The Sony PlayStation was every RPG gamer's dream. Featuring great titles like Final Fantasy VII, Valkyrie Profile, and Chrono Cross, the PlayStation flooded the market with a plethora of RPGs. The games ranged from traditional Japanese-styled RPGs to tactical/action RPGs. With such a rich variety of RPGs, it would seem a difficult task to pick just one game to define the generation. Lucky for us, we were treated to one of the greatest games of all time: Suikoden II.
The core of this game, without a doubt, is the storyline; everything else just adds to the experience. You play the role of a young hero who, after a tragic night, is separated from his childhood friend. Amidst a time or war and hostility, you are forced to aid the enemy. As time passes, it becomes apparent that many things are not as they seem, quickly unraveling into a story of lies, deceit, and revenge. Who can be trusted? Which side is truly fighting for the greater good? Many questions arise as you progress through the game, all of which are answered over time. That's the beauty of this game. While there are certain aspects left to the imagination, all of the loose ends are tied up, leaving you with a gratified feeling.
Everything in Suikoden II is executed to near perfection. The game features a great soundtrack, ranging from soft, reedy music to frantic orchestral music. It does a great job of setting the mood, which is also bolstered by the storyline. The amount of songs on the soundtrack is almost ridiculous. Some of the tracks are remixed songs from the original Suikoden, which is a good thing. It may not be the greatest soundtrack of all time, but it is certainly one of the better ones.
The battle system, in its own right, is very good. It doesn't necessarily do anything special, but it does do enough to make it interesting. The game uses a rune system, similar to that of Final Fantasy VII's materia system. There are many types of runes, but specific runes have better abilities when equipped on certain characters. There are also "unite" attacks, which vary greatly depending on who you have in your party. Keep in mind that there are 108 characters, with a large portion of those being playable in battle. Many of them can unite for combined attacks, allowing you to hit either a group of enemies or hit one enemy for increased damage. The enemy encounter rate is relatively high, but the battles are very quick. Overall, it's a very solid battle system.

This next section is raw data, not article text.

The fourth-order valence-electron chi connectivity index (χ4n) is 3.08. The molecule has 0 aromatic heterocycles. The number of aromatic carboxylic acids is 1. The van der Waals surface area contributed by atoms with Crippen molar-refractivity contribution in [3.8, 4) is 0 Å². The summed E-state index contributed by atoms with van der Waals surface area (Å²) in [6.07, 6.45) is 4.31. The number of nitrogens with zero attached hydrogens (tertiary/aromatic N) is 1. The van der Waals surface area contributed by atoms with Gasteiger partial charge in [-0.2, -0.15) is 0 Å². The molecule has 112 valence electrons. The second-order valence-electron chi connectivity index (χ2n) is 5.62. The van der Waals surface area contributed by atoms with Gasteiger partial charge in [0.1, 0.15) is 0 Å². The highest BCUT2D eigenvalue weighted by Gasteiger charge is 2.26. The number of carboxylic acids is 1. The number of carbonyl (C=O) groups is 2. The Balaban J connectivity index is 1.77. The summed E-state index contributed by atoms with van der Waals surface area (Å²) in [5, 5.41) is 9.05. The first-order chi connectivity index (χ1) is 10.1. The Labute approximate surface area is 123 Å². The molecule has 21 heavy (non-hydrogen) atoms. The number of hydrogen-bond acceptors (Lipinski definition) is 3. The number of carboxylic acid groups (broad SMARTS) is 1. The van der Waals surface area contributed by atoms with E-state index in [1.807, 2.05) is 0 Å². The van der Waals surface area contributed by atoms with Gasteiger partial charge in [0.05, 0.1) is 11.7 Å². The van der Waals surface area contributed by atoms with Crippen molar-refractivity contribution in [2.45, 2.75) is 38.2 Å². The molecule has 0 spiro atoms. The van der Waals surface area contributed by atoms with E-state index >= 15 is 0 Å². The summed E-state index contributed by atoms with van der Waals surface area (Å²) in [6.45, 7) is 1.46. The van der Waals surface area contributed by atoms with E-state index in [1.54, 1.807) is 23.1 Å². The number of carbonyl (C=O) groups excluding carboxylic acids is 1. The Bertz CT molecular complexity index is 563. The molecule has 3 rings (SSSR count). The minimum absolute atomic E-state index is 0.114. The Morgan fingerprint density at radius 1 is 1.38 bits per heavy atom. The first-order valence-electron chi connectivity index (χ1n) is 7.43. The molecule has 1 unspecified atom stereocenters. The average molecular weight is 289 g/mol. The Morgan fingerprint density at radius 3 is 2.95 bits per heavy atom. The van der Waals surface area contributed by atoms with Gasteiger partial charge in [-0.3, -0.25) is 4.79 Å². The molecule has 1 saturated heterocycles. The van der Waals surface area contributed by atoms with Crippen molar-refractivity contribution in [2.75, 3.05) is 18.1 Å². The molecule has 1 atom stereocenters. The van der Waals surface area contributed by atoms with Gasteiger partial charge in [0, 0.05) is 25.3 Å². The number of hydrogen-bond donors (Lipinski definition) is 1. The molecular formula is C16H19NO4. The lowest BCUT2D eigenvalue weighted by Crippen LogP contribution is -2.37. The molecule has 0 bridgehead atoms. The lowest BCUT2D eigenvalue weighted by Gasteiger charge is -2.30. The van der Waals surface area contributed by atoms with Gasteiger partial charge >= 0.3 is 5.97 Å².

The only part of the game that doesn't necessarily excel is the graphics. While the settings and sprites are very colorful and bright, they aren't very detailed. The towns and cities look very nice, and some of the character designs are superb, but they just aren't "A" quality. Nevertheless, the game does look good and certainly doesn't have any graphical issues.
All in all, Suikoden II is quite simply one of the best games ever made. It has reached near "Panzer Dragoon Saga" status, fetching well over $80 on Ebay. I have owned this game well over five times since its release, and have played through the game to completion twice. For those of you that have played the original Suikoden, you can upload your save file onto Suikoden II, which allows you to play as certain characters from the previous Suikoden with their gear and levels intact. I won't spoil which characters make a return, but I will let you know that it is very nice to see these characters unite for another adventure. I would recommend this game to anyone who has the resources to acquire this game. In the worst case scenario, you'll disagree with everything I've said, yet you'll still be able to sell the game and make your money back. Thanks goes to Konami for making such a phenomenal game.